Introducing SF Symbols
Show Apple's description.
SF Symbols introduces a comprehensive library of vector-based symbols that you can incorporate into your app to simplify the layout of user interface elements through automatic alignment with surrounding text, and support for multiple weights and sizes. Learn how easy it is to adapt to different screen sizes and layouts, and improve the accessibility and localizability of your app. Get details on how to create new symbols for your specific needs that perfectly match the visual style of SF Symbols.
Apple is trying to standardize the use of glyphs among first-party and third-party apps. In order to do so Apple is introducing SF Symbols, a collection of over 1500 glyphs, which can be used by anybody! This collection can be browsed via a new macOS SF Symbols app (if the link breaks, you should be able to find the app somewhere in this page).
While we can extract every single glyph from the app mentioned above, for iOS 13 and later all these symbols come embedded with the OS, which means that they can be obtained via a new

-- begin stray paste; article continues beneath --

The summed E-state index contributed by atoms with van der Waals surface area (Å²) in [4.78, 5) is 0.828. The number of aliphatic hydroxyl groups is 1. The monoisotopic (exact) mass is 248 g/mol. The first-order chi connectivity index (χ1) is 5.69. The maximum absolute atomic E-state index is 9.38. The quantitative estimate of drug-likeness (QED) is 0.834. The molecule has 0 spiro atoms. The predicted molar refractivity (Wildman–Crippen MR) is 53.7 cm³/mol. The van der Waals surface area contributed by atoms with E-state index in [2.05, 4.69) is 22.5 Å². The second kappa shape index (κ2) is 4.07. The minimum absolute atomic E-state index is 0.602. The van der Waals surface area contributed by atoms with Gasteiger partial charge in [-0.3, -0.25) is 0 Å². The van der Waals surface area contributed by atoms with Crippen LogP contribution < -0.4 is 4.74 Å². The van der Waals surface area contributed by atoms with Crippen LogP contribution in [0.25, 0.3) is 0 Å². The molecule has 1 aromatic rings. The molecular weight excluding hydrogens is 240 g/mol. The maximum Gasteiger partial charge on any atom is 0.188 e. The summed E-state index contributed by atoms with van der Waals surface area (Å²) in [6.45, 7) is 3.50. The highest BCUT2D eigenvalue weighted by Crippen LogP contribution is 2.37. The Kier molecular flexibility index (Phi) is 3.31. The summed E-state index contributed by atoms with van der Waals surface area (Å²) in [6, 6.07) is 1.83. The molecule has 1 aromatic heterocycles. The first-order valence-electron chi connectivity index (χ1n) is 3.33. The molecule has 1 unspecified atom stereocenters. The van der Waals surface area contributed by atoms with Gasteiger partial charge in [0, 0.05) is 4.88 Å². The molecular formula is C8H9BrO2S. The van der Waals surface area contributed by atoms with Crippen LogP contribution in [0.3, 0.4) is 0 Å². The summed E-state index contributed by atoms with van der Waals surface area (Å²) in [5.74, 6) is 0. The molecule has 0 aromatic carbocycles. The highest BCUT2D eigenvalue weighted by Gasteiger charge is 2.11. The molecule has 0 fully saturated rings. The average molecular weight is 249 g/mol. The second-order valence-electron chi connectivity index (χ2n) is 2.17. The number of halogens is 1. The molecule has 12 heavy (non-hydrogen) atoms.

While these symbols are images, they’ve been created to work perfectly with text (you can think SF Symbols as a font).
In fact, they come in all the possible font weight variation as well:
Not just that, but they have a native padding that allows them to be always centered perfectly when aligned vertically:
They can be configured to follow any (font) point size, and also come in three different variations (beside the font weight): small, medium, large.
The image above use the same font size, but different configuration.
Since we now have many options for each symbol, here’s how to configure each symbol (otherwise we get the default image which is regular weight, medium size):
Let image = UImage(systemName: “circle”) let configuration = UIImage.SymbolConfiguration(font: yourFont, scale: .large) image.preferredSymbolConfiguration = configuration
Symbol UIImages are template images, which means they inherit the tint of the view they’re in. We can override this if needed.
Since they work so well with text, you can add them seamlessly in labels with attributed text:
let string = NSMutableAttributedString(string: "I just symbol images!", attributes: [.foregroundColor: UIColor.label]) let heartImage = UIImage(systemName: "heart.fill") let redHeartImage = heartImage.withTintColor(.redColor) let heartAttachment = NSTextAttachment(image: redHeartImage) let heartString = NSAttributedString(attachment: heartAttachment) string.insert(heartString, at: 7)
Since these are new API, they’re available from iOS 13+ only, however we can extract the symbols vectors from the app above and add them in our assets catalog.